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2021 Guide to

Attorney Website Design

The best law firm website designs are practical and functional.  When your site design is based on objective best practices, rather than subjective taste, it will perform reliably. The first part of this guide explains the five factors of lawyer website design success. The second part explains the three options attorneys have for their websites: 1) agencies; 2) general website software; and 3) LawLytics.

The Five Practical Aspects of Attorney Website Design

Law Firm Website Design Success Factor 1:

A Client-Friendly Experience

The best law firm website designs put the needs of clients and potential clients first. High-performing legal websites educate, create trust, and facilitate contact. Your website design will either help or hurt this process.

Your law firm’s website should eliminate the need for your potential clients to think about anything other than their problem and your solution. They should instantly understand how your website works, how to find the information they need, and how to contact you.

There’s a way to do this that’s:

  1. Objective. It’s based on objective data, so there’s no need to guess. 
  2. Cost-effective. It costs less than a novel website design.
  3. Reliable. It performs more predictably because it’s based on science, not novelty.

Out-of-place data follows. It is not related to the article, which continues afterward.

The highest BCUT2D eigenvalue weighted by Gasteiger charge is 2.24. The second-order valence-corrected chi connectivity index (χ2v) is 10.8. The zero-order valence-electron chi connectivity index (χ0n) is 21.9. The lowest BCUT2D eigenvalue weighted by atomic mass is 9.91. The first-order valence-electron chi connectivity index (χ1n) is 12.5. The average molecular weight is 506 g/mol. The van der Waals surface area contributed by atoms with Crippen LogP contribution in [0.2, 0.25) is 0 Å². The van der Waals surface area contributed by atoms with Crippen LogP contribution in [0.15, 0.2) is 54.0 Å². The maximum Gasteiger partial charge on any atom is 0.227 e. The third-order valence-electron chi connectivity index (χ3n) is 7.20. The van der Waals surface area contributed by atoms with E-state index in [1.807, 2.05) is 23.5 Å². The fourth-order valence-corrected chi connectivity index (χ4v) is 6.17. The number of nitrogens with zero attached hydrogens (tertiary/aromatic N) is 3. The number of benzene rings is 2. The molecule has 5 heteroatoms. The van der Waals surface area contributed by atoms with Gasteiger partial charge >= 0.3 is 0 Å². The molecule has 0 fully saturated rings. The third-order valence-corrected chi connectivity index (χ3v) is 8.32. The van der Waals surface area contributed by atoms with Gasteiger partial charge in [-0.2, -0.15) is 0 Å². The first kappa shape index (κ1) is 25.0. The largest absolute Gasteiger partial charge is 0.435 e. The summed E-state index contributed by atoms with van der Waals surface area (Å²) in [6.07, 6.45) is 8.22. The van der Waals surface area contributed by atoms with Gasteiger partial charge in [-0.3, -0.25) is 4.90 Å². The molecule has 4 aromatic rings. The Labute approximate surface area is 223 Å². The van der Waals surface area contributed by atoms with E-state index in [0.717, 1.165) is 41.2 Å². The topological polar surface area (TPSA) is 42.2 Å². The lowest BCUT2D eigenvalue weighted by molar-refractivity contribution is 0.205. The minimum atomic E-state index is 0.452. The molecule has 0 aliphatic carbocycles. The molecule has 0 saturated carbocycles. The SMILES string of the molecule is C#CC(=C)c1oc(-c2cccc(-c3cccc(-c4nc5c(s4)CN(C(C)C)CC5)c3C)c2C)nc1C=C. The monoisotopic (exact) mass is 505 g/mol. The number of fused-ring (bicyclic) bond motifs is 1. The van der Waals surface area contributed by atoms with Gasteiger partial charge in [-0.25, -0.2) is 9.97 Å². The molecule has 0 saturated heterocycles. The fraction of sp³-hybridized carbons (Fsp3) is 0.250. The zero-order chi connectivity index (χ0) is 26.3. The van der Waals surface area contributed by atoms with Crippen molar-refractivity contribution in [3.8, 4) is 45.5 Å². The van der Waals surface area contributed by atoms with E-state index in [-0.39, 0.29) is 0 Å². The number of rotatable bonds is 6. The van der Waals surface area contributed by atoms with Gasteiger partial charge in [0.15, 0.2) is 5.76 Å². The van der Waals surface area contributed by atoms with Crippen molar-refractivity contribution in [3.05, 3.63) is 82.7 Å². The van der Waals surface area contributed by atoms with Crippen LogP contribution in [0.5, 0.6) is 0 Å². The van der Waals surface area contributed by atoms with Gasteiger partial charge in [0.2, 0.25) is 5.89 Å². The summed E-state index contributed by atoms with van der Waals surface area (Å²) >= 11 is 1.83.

4. Flexible. It’s easy and safe to make design changes without risking performance.
  5. Transparent. It’s easy to identify performance problems and opportunities because the website is based on an extensively tested and monitored framework.

Is your goal is to attract and convert new clients? If so, there is a law firm website design best practice for each of the following:

  • Layout. There is an optimal place on your law firm’s website for your logo, phone number(s), address(es), contact forms, buttons, images, videos, and text.
  • Mobile compatibility. Your law firm’s website should use responsive design so your site automatically adapts to every device and screen size. AMP (Accelerated Mobile Pages) and other mobile technologies have not proven to be as effective, adaptable, and as universally effective as responsive design.
  • Colors. The colors on your website influence your potential clients’ emotions and help determine the readability of your website. Some colors work together. However, others clash and create problematic contrast, eye strain, and negative feelings about the website and firm.
  • Typography. The style, size, and weight of fonts on your website will directly impact its performance. If your font is hard to read on any device, or if it’s too big or small, it will cause eye strain or doubt. For example, very large fonts turn off educated visitors, and typography that lacks sufficient line and letter spacing makes it difficult for people with eye-tracking issues and dyslexia.